KC Jury Verdict of $160 Million in RR Crossing Accident

A Jackson County, Missouri jury awarded a $160 million verdict against Union Pacific Railroad and Amtrak in favor of a 34-year-old woman who was severely injured in a railroad crossing accident. The jury rejected Union Pacific’s defense that it had no duty to install gates and warning lights at the crossing, where a fatal collision had occurred just four months earlier.

The jury awarded $40 million in actual damages and $120 million in punitive damages. The verdict assigned 75% of the blame for the accident to Union Pacific, 25% to Amtrak, and none to the driver of the car. The punitive damages were assessed only against Union Pacific.

Attorney Grant L. Davis, who represented the plaintiff along with Thomas C. Jones, said Union Pacific knew the crossing was dangerous but had done nothing to warn motorists. “This is a company with 65,000 employees and annual revenues of $10 billion, but it doesn’t have a single worker whose job it is to see if crossings are dangerous,” Davis said. “The company never took responsibility and showed no remorse. If Union Pacific would take responsibility, crossings would be safer and fewer people would be killed.”

The size of the verdict was a result of the jury’s grasp of the “big picture,” according to Davis. “This is the largest railroad in the country, and it doesn’t even have a single employee whose job it is to figure out which crossings are dangerous,” Davis said. “They say it’s the government’s deal, but that’s just bull. This is a verdict that says, ‘We want you to change the way you do business, to quit denying your duty and quit trying to push it into someone else’s lap.’”

Please call DBJ today at 1-800-875-5972 for a free consultation.

$37.5 Million Settlement in Fatal Railroad Crossing Accident

DBJ negotiated a $37.5 million settlement from Kansas City Southern Railway Co. on behalf of a family whose car was struck by a train at a railroad crossing. A 5-year-old girl was killed and her mother and three sisters were severely injured. A Jackson County jury deliberated for two days after eight weeks of trial before the settlement was reached.

The railroad had installed lights and gates at the crossing, but took the gates down and placed black plastic bags over the lights. “The evidence of fault against KCS was overwhelming,” said the family’s lead attorney, Grant L. Davis of DBJ. “KCS should have installed lights and gates years before the wreck and they absolutely should not have turned off the lights and gates after they had them up.”

DBJ rejected the railroad’s $25 million settlement offer and proceeded to trial. Kansas City trial attorney and mediator Hollis H. Hanover called the settlement “stunning and unprecedented” and said that turning down a $25 million offer and taking the case to trial showed “an icy fearlessness” on the part of the attorneys, as well as an unusual amount of trust earned from their clients.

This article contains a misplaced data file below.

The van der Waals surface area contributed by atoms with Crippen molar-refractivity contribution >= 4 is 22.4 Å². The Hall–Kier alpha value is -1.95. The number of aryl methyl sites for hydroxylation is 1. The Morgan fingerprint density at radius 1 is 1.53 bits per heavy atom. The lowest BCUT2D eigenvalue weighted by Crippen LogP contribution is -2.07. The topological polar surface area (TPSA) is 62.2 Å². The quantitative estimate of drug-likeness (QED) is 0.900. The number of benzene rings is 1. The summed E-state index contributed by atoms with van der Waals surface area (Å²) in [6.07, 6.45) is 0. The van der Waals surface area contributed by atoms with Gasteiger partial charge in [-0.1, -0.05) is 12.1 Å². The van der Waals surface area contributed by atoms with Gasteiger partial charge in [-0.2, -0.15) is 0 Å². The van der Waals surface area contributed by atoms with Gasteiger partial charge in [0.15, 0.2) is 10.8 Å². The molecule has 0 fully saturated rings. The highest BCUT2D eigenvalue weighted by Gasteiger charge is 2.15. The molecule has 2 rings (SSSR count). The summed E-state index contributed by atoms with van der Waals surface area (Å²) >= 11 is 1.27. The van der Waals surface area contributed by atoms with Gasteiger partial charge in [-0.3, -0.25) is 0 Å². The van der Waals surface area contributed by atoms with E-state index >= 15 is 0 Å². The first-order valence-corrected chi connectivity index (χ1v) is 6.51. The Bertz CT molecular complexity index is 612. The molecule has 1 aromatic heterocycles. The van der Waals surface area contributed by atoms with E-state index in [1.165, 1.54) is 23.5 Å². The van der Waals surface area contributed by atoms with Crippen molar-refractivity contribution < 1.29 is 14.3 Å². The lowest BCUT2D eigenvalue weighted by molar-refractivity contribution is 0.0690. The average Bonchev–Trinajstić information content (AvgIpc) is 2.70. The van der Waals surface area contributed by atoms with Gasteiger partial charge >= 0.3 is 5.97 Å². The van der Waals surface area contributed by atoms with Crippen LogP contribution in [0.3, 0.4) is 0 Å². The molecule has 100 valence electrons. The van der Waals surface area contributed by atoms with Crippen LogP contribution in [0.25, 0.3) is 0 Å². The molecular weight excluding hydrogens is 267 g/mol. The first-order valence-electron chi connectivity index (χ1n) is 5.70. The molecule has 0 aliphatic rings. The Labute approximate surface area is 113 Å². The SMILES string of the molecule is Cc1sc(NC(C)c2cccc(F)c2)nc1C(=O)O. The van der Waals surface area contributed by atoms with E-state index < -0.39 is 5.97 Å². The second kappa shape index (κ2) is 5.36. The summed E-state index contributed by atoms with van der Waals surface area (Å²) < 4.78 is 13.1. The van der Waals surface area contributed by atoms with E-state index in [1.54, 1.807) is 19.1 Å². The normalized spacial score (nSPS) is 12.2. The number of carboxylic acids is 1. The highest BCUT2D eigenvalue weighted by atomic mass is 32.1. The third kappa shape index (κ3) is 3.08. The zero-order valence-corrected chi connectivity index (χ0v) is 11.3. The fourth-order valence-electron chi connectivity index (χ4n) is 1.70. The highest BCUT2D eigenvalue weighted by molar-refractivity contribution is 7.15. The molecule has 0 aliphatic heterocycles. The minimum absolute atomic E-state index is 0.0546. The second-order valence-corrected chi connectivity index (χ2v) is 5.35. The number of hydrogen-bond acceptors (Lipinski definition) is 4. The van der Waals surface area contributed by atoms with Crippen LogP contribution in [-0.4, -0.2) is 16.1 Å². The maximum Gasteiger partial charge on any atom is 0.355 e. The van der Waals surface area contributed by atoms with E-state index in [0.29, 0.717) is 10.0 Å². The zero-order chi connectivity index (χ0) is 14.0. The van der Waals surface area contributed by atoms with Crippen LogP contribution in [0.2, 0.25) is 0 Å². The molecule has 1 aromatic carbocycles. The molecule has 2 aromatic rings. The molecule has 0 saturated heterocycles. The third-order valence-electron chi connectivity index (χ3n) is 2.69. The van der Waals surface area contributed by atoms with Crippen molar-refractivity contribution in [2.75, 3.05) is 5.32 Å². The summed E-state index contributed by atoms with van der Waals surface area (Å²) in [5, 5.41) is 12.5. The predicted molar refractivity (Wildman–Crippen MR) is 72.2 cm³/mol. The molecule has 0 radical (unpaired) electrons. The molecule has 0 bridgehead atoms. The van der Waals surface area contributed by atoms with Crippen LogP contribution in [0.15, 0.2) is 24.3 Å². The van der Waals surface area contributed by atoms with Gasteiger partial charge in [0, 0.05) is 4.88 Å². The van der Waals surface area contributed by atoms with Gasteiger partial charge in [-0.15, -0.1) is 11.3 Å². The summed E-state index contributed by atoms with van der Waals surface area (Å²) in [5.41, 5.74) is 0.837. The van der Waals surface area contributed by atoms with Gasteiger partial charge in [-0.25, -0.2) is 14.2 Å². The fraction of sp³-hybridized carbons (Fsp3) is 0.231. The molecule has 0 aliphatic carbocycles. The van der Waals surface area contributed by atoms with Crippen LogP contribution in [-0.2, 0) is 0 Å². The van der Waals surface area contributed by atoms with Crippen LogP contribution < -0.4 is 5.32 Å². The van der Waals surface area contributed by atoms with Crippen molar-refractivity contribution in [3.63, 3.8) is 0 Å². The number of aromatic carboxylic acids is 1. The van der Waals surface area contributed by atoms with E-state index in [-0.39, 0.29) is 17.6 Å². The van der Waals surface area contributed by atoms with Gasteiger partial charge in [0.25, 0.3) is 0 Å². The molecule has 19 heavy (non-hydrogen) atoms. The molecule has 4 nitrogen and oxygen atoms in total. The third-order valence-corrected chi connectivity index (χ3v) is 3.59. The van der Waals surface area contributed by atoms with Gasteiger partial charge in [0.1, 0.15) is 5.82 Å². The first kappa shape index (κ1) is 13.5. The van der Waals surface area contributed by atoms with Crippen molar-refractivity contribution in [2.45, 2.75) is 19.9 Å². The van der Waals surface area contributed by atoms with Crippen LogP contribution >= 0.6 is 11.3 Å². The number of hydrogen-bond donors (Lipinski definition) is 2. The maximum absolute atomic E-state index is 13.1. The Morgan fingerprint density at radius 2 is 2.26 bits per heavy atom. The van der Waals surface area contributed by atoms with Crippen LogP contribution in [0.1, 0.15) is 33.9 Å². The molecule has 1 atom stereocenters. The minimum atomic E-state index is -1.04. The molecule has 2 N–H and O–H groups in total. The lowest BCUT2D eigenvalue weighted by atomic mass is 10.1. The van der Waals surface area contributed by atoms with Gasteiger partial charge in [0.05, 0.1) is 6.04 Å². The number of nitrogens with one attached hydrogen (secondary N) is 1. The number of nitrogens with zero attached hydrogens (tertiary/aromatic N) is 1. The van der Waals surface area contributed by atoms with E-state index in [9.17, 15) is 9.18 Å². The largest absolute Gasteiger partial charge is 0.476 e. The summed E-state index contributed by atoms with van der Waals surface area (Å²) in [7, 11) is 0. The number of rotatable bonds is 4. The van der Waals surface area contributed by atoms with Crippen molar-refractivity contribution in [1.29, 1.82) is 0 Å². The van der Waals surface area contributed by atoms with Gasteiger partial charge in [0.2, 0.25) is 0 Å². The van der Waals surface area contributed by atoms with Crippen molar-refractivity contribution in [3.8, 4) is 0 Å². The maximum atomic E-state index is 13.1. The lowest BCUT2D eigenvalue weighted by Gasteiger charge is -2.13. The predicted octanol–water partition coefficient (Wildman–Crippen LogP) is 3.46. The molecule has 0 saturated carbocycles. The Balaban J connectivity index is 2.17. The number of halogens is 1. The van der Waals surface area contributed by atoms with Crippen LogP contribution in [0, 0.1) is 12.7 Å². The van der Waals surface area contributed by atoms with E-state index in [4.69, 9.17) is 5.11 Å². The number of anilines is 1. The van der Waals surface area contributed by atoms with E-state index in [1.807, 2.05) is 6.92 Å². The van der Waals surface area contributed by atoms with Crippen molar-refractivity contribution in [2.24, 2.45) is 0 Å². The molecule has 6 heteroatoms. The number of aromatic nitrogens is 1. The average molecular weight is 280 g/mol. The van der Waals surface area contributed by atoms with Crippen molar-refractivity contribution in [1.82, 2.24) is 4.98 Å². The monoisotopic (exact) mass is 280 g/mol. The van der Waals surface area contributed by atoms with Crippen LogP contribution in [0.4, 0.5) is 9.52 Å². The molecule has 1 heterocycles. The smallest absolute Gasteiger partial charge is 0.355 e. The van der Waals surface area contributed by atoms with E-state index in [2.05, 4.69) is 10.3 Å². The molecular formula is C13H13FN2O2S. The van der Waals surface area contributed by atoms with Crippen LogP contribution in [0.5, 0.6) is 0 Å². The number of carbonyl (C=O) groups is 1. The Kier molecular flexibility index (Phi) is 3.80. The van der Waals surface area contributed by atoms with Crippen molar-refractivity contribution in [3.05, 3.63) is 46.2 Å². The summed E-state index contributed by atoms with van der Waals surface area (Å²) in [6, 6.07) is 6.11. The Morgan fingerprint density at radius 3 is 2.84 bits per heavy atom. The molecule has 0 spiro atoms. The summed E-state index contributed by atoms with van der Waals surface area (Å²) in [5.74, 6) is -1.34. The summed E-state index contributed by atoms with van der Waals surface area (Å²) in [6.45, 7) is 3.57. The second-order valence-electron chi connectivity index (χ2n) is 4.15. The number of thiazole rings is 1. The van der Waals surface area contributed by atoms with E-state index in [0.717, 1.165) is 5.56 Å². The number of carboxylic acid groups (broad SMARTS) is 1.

The accident occurred at an intersection that “needed the protection of lights and gates to be safe,” Davis said. “It was listed as one of the most dangerous crossings in Louisiana.”

The railroad also failed to follow the federal code regarding active lights and non-working gates. “The rules regarding activation failure are that the railroad must bring its train to a complete stop and have someone flag the crossing when lights and gates are up but not working,” said DBJ’s Thomas C. Jones.

“KCS has a duty to maintain safe crossings on its own tracks,” added Scott S. Bethune, also of DBJ. “KCS’ policies and practice ignore the fact that KCS is supposed to maintain safe crossings.”

The railroad had recently raised the speed limit on the track at the crossing. Increased speed raises the likelihood of train collisions and deaths dramatically, but also leads to an increase in revenue for the railroad. “KCS increased its revenues at the expense of public safety,” Jones said.

Please call DBJ today at 1-800-875-5972 for a free consultation.

DBJ Wins Family $21 Million Verdict in Fatal Helicopter Crash Case

DBJ won a verdict of $21 million from a St. Louis jury for two U.S. Army reservists who died when their helicopter crashed after hitting unmarked power lines. Three Rivers Electric Cooperative was found responsible because the lines and their supporting structures were almost impossible to see and Three Rivers knew aircraft flew at low levels in the area.

A previous verdict of $5.25 million was overturned after the defense appealed. “We’re happy this utility corporation has once again been held accountable for its negligent actions,” said attorney Grant L. Davis, of DBJ.

The jury found that the defendant violated the industry standard of care when it failed to put marker balls on the power lines. The helicopter crashed after striking wires owned by Three Rivers 100 feet above the Osage River. Trees and vegetation obscured the supports and there were no marker balls on the lines. In addition, the power lines had oxidized to a color that blended in with the trees and the water. “One of our witnesses testified that if you were trying to camouflage the wires, you couldn’t do a better job,” said Davis.